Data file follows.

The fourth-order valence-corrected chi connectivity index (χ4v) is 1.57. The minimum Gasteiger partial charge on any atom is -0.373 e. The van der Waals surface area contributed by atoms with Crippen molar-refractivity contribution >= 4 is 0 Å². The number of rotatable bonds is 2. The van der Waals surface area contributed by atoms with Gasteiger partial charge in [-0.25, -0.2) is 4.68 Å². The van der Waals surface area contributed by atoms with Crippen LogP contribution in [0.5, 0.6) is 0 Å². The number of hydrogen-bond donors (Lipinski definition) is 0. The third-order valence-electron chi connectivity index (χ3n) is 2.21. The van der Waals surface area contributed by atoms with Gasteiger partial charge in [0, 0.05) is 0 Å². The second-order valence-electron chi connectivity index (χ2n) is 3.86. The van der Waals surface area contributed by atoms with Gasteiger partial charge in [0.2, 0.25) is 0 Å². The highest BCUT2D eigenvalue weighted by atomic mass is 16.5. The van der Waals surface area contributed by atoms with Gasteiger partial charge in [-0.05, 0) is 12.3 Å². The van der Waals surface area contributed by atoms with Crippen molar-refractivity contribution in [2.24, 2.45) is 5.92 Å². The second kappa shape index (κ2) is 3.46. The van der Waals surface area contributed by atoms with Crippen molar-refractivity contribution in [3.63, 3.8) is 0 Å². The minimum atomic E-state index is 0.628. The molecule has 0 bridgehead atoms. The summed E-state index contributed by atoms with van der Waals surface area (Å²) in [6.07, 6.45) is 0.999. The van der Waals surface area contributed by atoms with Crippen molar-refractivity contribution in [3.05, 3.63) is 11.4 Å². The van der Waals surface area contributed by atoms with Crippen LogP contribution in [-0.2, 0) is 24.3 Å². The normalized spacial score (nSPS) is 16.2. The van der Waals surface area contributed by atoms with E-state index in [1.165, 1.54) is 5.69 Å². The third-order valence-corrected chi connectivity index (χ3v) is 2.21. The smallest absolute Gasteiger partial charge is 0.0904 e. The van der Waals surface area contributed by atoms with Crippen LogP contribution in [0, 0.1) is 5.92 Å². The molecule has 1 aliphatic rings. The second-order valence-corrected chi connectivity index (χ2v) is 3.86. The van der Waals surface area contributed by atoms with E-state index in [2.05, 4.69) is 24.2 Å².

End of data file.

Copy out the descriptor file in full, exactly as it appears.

The fourth-order valence-corrected chi connectivity index (χ4v) is 1.57. The minimum Gasteiger partial charge on any atom is -0.373 e. The van der Waals surface area contributed by atoms with Crippen molar-refractivity contribution >= 4 is 0 Å². The number of rotatable bonds is 2. The van der Waals surface area contributed by atoms with Gasteiger partial charge in [-0.25, -0.2) is 4.68 Å². The van der Waals surface area contributed by atoms with Crippen LogP contribution in [0.5, 0.6) is 0 Å². The number of hydrogen-bond donors (Lipinski definition) is 0. The third-order valence-electron chi connectivity index (χ3n) is 2.21. The van der Waals surface area contributed by atoms with Gasteiger partial charge in [0, 0.05) is 0 Å². The second-order valence-electron chi connectivity index (χ2n) is 3.86. The van der Waals surface area contributed by atoms with Gasteiger partial charge in [0.2, 0.25) is 0 Å². The highest BCUT2D eigenvalue weighted by atomic mass is 16.5. The van der Waals surface area contributed by atoms with Gasteiger partial charge in [-0.05, 0) is 12.3 Å². The van der Waals surface area contributed by atoms with Crippen molar-refractivity contribution in [2.24, 2.45) is 5.92 Å². The second kappa shape index (κ2) is 3.46. The van der Waals surface area contributed by atoms with Crippen molar-refractivity contribution in [3.63, 3.8) is 0 Å². The minimum atomic E-state index is 0.628. The molecule has 0 bridgehead atoms. The summed E-state index contributed by atoms with van der Waals surface area (Å²) in [6.07, 6.45) is 0.999. The van der Waals surface area contributed by atoms with Crippen molar-refractivity contribution in [3.05, 3.63) is 11.4 Å². The van der Waals surface area contributed by atoms with Crippen LogP contribution in [-0.2, 0) is 24.3 Å². The normalized spacial score (nSPS) is 16.2. The van der Waals surface area contributed by atoms with E-state index in [1.165, 1.54) is 5.69 Å². The third-order valence-corrected chi connectivity index (χ3v) is 2.21. The smallest absolute Gasteiger partial charge is 0.0904 e. The van der Waals surface area contributed by atoms with Crippen LogP contribution in [0, 0.1) is 5.92 Å². The molecule has 1 aliphatic rings. The second-order valence-corrected chi connectivity index (χ2v) is 3.86. The van der Waals surface area contributed by atoms with E-state index in [2.05, 4.69) is 24.2 Å².